From Kampung Kenang in Perak to Kasoa, Ghana ... that's over 11,000km (or
more than 7,000 miles) - quite a distance between two books

I guess the emergence of a Book Two would not have been a surprise.

I was more involved with this project than the previous one, from editing and fact-checking to the initial selection and sequencing of the photos. This, along with the other book projects, took up quite a bit of my time, leaving me too tired to blog and stuff.

But looks like it was all worth it.

After several years of teaching maths at Sekolah Kebangsaan Kampung Kenang in Perak, Muhamad Hafiz Ismail, author of Life Through My Eyes: A Teacher's Little Steps Towards Perfection, left to embark upon a year-long programme for a Master in Education (MEd) in International Development and Education at Newcastle University in the UK.

As part of his studies, he ventured into the West African country of Ghana with a group of fellow students, to study the reflective practices of teachers in the country. Specifically, that of several schools run by Omega Schools, a social enterprise that aims to provide quality education at the lowest possible cost to the poor, located in the district of Kasoa in southern Ghana.

Quite a huge leap.

Sample pages from Life Through My Eyes 2; the design concept is similar
with the previous book, but both can be read as individual volumes

"I chose to study International Development and Education mainly because I wanted to learn about social entrepreneurship, which is still new in Malaysia," Hafiz writes. "Every child deserves the best education. I wanted to find out how I could make a difference by being a teacher and social entrepreneur."

A continuation of his blogged-about adventures in teaching and education, Life Through My Eyes 2: From Kampung Kenang to Kasoa mostly chronicles his time in Ghana and compares his experiences in Malaysia and the UK, with some personal musings in between.

Hafiz has chosen to immerse himself in a world where, despite poverty and lack of what many of us take for granted, people still put a premium on education. "In Ghana, advertisements for private and public schools are present at every road corner, market stall, or bus stop," he notes.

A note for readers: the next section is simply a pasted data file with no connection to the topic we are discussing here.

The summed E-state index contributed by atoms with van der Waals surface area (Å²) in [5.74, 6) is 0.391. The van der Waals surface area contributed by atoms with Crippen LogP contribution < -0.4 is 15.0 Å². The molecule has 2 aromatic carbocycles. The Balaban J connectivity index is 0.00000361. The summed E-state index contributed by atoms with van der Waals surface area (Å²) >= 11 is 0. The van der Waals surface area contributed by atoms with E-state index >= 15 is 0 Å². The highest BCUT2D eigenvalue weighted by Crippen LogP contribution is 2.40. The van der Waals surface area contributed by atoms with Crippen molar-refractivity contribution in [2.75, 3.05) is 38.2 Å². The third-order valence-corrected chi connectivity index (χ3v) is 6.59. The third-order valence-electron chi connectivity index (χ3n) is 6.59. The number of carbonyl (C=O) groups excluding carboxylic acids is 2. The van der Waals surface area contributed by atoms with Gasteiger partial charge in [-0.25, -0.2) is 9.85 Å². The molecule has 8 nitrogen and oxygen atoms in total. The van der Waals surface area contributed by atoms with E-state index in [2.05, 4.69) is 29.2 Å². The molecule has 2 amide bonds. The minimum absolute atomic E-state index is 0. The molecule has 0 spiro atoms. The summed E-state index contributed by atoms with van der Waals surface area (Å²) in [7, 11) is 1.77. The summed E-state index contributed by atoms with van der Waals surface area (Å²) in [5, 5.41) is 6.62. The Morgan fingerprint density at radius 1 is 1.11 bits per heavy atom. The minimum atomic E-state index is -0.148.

Sample two-page spread from Life Through My Eyes 2: a neighbourhood
somewhere in Kasoa, Ghana

Follow him as he bids goodbye to the teachers and pupils of Sekolah Kebangsaan Kampung Kenang and flies off to Newcastle, where he returns to the life of a student, to the hot dusty streets of Kasoa in Ghana, where the Omega Schools headquarters is located.

He witnesses first hand the spirit of learning within the students, most of whom come from poor families; learns about the culture: the language, traditional games and food and so on; explores some of the country's rural areas, historial sites and visits a national park; and gets a better grasp about another developing country's education system. To better teach the Ghanaian students traditional Malay games, he even learns a local song.

In the end, he comes away with new perspectives of his chosen field and the realisation that he still has more to learn and do as an educator.

Life Through My Eyes 2
From Kampung Kenang to Kasoa

Muhamad Hafiz bin Ismail
MPH Group Publishing (July 2013)
214 pages
ISBN: 978-967-415-210-9

RM23.90 | Buy from
I learnt quite a bit about Ghana from working on this book, and I think readers will, too. More of our young people should look for new opportunities and experiences beyond our borders. To know that he was apparently criticised for his decision to study overseas and undertake his posting to Ghana was a bit sad.

But he's not letting that get him down.

"Still, I want to make my own choice, even though it might be the worst choice ever in other people's minds," he writes. "I want to make the biggest contribution that I can to other people, to education, to society. That is what drives my decision, my choice, my life. Better to regret doing it, rather than to regret not doing it at all."

Hafiz is now a consultant with Frogasia, a YTL initiative to "connect an entire nation through a single, cloud-based learning platform". Follow his further adventures at

Tuesday, June 24, 2014

When Wild Ain't Real

Like many on that day, I was stunned to learn of Steve Irwin's death. Back when I still had an Astro subscription, the "Crocodile Hunter" was a welcome distraction, as were his other fellow wildlife-championing daredevils.

Years later, comes this point of view, which would change my perceptions of the Crocodile Hunters of TV forever.

Austin Stevens pets (reluctant) king cobra
King cobra: "I'm a celebrity?
Get me outta here!" Photo
from here.
"Five years on, the pet-and-pester approach he pioneered has become the standard way for nature programs to produce cheap dramatic footage — reality TV with claws," writes Andrew Marshall in that piece. "Turn on any channel and you'll see Irwin lookalikes hassling animals. They declaim their love of nature, while unwittingly recording our dysfunctional relationship with it, teaching our children to both fear and subjugate creatures already pushed to the brink of extinction."

Dancing with death
Anybody remember Austin Stevens? The "snakeman, herpetologist, adventurer, photographer, filmmaker" and "author"? I do. But not Andrew Marshall, apparently. The shift in thought I'd just mentioned was reinforced when watching him again one day.

In an episode of Austin Steven's Most Dangerous, he was looking for a king cobra. At one point he voiced his frustrations at not being able to find one. Then, by the law of the last 15 minutes - huzzah! - they found a wild specimen. Watching him sweatily dance around a snake that just wanted to get the hell out of there was excruciating. Not content to get his photos, he also wanted to pet the snake, something he "wanted to do" for years. And when he does, oh boy, does he sound ever so elated.